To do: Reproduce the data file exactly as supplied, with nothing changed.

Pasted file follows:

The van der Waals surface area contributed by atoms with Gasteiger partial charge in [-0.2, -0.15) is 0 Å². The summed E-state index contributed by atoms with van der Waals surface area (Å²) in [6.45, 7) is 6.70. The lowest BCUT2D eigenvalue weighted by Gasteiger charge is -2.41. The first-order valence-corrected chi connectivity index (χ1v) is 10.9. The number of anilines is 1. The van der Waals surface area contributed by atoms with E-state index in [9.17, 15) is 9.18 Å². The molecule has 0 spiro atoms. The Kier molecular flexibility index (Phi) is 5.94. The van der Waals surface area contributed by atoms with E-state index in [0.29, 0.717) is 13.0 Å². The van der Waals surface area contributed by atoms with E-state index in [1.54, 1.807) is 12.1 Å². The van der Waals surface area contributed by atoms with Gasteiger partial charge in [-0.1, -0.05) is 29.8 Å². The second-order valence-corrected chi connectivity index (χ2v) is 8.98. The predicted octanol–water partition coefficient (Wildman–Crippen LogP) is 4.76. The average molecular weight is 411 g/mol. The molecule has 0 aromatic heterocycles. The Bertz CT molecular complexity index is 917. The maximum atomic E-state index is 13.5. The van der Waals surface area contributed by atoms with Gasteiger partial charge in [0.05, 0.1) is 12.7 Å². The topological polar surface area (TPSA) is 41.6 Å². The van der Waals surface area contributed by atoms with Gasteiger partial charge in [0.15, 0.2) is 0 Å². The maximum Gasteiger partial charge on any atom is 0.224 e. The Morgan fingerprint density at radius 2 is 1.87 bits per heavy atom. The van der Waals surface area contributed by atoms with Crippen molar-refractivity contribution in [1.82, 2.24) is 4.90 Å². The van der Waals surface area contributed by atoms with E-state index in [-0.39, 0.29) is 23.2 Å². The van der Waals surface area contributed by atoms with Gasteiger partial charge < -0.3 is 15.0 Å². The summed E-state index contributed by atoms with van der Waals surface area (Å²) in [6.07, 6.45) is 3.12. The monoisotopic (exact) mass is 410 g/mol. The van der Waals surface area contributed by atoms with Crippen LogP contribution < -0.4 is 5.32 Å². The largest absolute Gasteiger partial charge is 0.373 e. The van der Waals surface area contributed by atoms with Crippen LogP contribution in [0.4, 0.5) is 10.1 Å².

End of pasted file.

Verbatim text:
The van der Waals surface area contributed by atoms with Gasteiger partial charge in [-0.2, -0.15) is 0 Å². The summed E-state index contributed by atoms with van der Waals surface area (Å²) in [6.45, 7) is 6.70. The lowest BCUT2D eigenvalue weighted by Gasteiger charge is -2.41. The first-order valence-corrected chi connectivity index (χ1v) is 10.9. The number of anilines is 1. The van der Waals surface area contributed by atoms with E-state index in [9.17, 15) is 9.18 Å². The molecule has 0 spiro atoms. The Kier molecular flexibility index (Phi) is 5.94. The van der Waals surface area contributed by atoms with E-state index in [0.29, 0.717) is 13.0 Å². The van der Waals surface area contributed by atoms with E-state index in [1.54, 1.807) is 12.1 Å². The van der Waals surface area contributed by atoms with Gasteiger partial charge in [-0.1, -0.05) is 29.8 Å². The second-order valence-corrected chi connectivity index (χ2v) is 8.98. The predicted octanol–water partition coefficient (Wildman–Crippen LogP) is 4.76. The average molecular weight is 411 g/mol. The molecule has 0 aromatic heterocycles. The Bertz CT molecular complexity index is 917. The maximum atomic E-state index is 13.5. The van der Waals surface area contributed by atoms with Gasteiger partial charge in [0.05, 0.1) is 12.7 Å². The topological polar surface area (TPSA) is 41.6 Å². The van der Waals surface area contributed by atoms with Gasteiger partial charge in [0.15, 0.2) is 0 Å². The maximum Gasteiger partial charge on any atom is 0.224 e. The Morgan fingerprint density at radius 2 is 1.87 bits per heavy atom. The van der Waals surface area contributed by atoms with Crippen molar-refractivity contribution in [1.82, 2.24) is 4.90 Å². The van der Waals surface area contributed by atoms with E-state index in [-0.39, 0.29) is 23.2 Å². The van der Waals surface area contributed by atoms with Gasteiger partial charge < -0.3 is 15.0 Å². The summed E-state index contributed by atoms with van der Waals surface area (Å²) in [6.07, 6.45) is 3.12. The monoisotopic (exact) mass is 410 g/mol. The van der Waals surface area contributed by atoms with Crippen LogP contribution < -0.4 is 5.32 Å². The largest absolute Gasteiger partial charge is 0.373 e. The van der Waals surface area contributed by atoms with Crippen LogP contribution in [0.4, 0.5) is 10.1 Å².